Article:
A Short History of the Canadian Horse

1665-1671: The horse from overseas

In the 17th century, Quebec, which was called “New France,” was a French colony. Following the recommendations of Colbert, the minister of finance, King Louis XIV decided to send horses to the new world to address its military and commercial needs. From 1665 to 1671, New France received 82 horses from primarily Brittany and Normandy stock. However the exorbitant shipping costs put a stop to the endeavour.

The horses were distributed mainly to members of the nobility and clergy. A few horses went to farmers who were tasked with using an ingenious breeding system to quickly increase their numbers. For every horse received, farmers had to give back a living foal to the intendant of the colony three years later. Once that part of the contract was fulfilled, they could start selling the offspring for themselves and thus make up for their initial investment. The foal given to the intendant was then given to a different farmer, who was bound by the same breeding contract.

1671-1765: Adaptation and proliferation

The horses, confronted to the harsh climate of New France, soon adapted to food scarcity in winter and the gruelling tasks they were made to do. Unlike in Europe, where oxen worked the land, here horses were used to plough, clear and farm the land, and transport passengers and merchandise in harsh conditions. Only the strongest, bravest, sturdiest and most enduring survived.

After a hundred years, there were 15,000 horses thanks to the decree promoting the breeding and use of these horses. As the horses were bred in a fairly closed area in the St. Lawrence valley, a distinct breed was produced: the French Canadian Horse.


1759-1850: Quasi-extinction

In the 18th century, New France was conquered by the British empire. As trade developed, the French Canadian Horse became popular outside of its valley and experienced massive exportation to New England (currently the northeast of the USA), where it became known for being a tireless worker. It also played a role in the American Civil War (1861-1865), during which thousands of its breed, like those of other breeds, were massacred.

At home, the new English rulers snubbed the breed, as they favoured their other imported horses. The horses were crossed with draft horses to produce bigger horses, like the Percherons and Clydesdales that were being imported to the colony.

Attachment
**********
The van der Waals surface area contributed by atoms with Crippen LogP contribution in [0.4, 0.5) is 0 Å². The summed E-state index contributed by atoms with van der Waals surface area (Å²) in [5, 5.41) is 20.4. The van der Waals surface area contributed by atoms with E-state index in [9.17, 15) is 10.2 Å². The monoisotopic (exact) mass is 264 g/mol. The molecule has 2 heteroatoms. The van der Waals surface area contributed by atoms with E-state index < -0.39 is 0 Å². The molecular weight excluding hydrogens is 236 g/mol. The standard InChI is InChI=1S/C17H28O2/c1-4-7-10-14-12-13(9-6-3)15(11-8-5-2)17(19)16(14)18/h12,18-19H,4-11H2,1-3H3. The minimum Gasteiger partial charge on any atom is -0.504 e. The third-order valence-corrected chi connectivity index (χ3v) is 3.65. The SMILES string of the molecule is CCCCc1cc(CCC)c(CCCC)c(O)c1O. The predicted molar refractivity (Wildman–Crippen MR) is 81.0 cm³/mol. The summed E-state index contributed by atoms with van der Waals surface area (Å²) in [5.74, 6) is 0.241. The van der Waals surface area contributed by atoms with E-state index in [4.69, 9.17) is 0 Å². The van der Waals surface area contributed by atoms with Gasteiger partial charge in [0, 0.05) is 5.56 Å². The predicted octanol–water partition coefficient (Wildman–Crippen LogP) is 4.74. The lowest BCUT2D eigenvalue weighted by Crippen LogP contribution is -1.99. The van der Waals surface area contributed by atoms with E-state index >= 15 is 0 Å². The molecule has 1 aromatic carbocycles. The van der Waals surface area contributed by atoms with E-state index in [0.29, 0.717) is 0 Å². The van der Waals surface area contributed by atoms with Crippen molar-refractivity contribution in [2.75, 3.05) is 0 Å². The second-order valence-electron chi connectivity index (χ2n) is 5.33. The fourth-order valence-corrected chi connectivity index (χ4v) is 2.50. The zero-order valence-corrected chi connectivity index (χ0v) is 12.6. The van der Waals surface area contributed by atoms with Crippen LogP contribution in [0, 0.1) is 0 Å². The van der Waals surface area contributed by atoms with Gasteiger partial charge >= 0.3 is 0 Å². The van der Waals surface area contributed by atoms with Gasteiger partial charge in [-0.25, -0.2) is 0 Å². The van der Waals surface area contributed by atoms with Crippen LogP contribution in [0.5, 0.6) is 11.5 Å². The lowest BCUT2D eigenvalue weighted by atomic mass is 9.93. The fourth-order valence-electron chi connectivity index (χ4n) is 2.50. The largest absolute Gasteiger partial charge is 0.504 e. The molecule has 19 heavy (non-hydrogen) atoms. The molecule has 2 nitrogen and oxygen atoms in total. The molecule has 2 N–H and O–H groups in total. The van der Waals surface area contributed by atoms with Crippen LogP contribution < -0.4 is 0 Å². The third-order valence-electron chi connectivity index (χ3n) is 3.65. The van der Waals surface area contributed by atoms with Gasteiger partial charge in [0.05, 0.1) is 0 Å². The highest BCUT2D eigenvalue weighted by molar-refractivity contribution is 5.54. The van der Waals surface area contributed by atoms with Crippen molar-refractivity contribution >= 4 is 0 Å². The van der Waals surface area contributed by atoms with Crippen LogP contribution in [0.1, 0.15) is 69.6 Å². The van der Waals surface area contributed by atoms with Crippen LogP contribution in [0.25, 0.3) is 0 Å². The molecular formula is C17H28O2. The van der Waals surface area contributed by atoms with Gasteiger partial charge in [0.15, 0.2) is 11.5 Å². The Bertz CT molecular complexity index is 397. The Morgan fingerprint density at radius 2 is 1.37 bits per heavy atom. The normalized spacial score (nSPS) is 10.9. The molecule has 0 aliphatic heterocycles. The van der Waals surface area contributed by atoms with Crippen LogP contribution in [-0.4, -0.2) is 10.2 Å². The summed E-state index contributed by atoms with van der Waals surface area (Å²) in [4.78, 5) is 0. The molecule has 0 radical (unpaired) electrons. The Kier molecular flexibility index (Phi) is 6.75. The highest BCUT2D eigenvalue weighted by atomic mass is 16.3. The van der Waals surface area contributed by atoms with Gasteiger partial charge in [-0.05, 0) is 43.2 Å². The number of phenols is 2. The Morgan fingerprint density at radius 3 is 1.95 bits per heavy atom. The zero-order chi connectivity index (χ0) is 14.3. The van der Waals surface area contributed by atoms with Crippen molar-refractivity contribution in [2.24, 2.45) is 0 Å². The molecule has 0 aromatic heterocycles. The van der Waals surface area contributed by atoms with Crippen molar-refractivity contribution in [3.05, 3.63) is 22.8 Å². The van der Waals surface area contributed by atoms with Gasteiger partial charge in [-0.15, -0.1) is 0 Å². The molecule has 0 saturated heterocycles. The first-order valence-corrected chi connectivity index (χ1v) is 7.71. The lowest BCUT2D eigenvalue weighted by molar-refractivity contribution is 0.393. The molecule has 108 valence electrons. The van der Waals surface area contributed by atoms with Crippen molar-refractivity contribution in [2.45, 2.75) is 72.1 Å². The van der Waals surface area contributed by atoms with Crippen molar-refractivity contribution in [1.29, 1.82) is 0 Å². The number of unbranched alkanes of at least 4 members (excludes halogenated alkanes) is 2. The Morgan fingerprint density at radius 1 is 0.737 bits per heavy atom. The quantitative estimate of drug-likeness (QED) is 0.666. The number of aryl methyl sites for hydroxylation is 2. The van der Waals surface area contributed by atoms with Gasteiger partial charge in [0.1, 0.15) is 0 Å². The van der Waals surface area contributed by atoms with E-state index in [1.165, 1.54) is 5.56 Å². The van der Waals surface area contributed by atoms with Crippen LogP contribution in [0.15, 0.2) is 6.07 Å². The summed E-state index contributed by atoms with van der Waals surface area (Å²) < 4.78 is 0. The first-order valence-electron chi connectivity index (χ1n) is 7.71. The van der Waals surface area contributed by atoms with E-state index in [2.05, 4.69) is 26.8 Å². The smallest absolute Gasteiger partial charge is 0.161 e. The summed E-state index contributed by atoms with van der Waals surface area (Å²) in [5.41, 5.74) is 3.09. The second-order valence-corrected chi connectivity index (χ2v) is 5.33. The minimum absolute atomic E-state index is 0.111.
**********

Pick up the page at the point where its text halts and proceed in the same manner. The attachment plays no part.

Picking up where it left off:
Up until the 19th century, these two movements, in addition to the beginning of agricultural mechanization, led to a quick decline in the stock and a quasi-extinction of the breed.

1850-1880: Rescue attempts

In 1850, an overall study on the state of agriculture in Quebec revealed the quasi-extinction of the French Canadian Horse on the territory. Rescue plans were made. Again, there were two competing approaches. One camp supported interbreeding with draft horses to reach a critical mass of horses that would ensure the sustainability of the breed. The other argued for selective breeding of the best purebred French Canadian subjects to preserve the original characteristics and qualities. After two decades of indecision and voting, the second option was chosen and concrete measures were taken to implement it (awarding prizes to promote the breeding of purebred horses, better governance form the agricultural societies, etc.).

Despite these efforts, by 1880 the breed was close to disappearing. That was when Dr. Joseph Alphone Couture, a well-respected member of the community who was a veterinarian by trade, a cattle inspector at the port of Quebec, co-founder of the first veterinarian school in Quebec (St-Hyacinthe) and a fervent admirer of the French Canadian horse, was tasked with starting a genealogical record, known as a stud book, for the breed. After his first tour of inspection, he recorded some hundred horses.

1895-1912: Birth of the Canadian Horse Breeders Association (CHBA)

On September 17, 1895, still under the direction of Dr. Joseph-Alphonse Couture, the Canadian Horse Breeders Association (CHBA) was created as a component association of the Société Générale des Éleveurs (General Breeders Society) of Quebec. Strangely enough, that seems to be when the “French” suffix, which reflected the horse’s Canadian origin (as opposed to the “English” Canada at the time), seems to have disappeared.

Things started moving at a faster pace over the next ten years and 1,712 more horses were added to the stud book, for a total of 1,802.

In 1900, the federal government in Ottawa voted for the Act respecting animal pedigree associations and subsequently created a management body named the Canadian Livestock Records Corporation (CLRC). The act decreed that only recognized and affiliated associations could maintain valid pedigree registries and have access to government grants to support their development.